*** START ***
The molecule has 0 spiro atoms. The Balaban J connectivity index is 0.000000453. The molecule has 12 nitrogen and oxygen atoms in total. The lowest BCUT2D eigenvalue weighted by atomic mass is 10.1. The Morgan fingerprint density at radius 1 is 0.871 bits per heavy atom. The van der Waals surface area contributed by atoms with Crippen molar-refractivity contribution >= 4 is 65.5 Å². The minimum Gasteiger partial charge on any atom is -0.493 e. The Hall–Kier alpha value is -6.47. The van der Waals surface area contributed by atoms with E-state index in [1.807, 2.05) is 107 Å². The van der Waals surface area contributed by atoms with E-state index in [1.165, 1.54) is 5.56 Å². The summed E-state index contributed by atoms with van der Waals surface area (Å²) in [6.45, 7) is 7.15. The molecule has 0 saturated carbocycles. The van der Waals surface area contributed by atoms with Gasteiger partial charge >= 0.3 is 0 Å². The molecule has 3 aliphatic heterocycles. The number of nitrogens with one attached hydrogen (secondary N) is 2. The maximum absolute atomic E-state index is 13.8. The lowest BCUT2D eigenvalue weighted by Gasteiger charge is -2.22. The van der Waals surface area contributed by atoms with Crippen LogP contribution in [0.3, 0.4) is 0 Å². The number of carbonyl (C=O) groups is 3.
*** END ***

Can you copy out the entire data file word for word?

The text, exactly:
The molecule has 0 spiro atoms. The Balaban J connectivity index is 0.000000453. The molecule has 12 nitrogen and oxygen atoms in total. The lowest BCUT2D eigenvalue weighted by atomic mass is 10.1. The Morgan fingerprint density at radius 1 is 0.871 bits per heavy atom. The van der Waals surface area contributed by atoms with Crippen molar-refractivity contribution >= 4 is 65.5 Å². The minimum Gasteiger partial charge on any atom is -0.493 e. The Hall–Kier alpha value is -6.47. The van der Waals surface area contributed by atoms with E-state index in [1.807, 2.05) is 107 Å². The van der Waals surface area contributed by atoms with E-state index in [1.165, 1.54) is 5.56 Å². The summed E-state index contributed by atoms with van der Waals surface area (Å²) in [6.45, 7) is 7.15. The molecule has 0 saturated carbocycles. The van der Waals surface area contributed by atoms with Gasteiger partial charge >= 0.3 is 0 Å². The molecule has 3 aliphatic heterocycles. The number of nitrogens with one attached hydrogen (secondary N) is 2. The maximum absolute atomic E-state index is 13.8. The lowest BCUT2D eigenvalue weighted by Gasteiger charge is -2.22. The van der Waals surface area contributed by atoms with Crippen LogP contribution in [0.3, 0.4) is 0 Å². The number of carbonyl (C=O) groups is 3.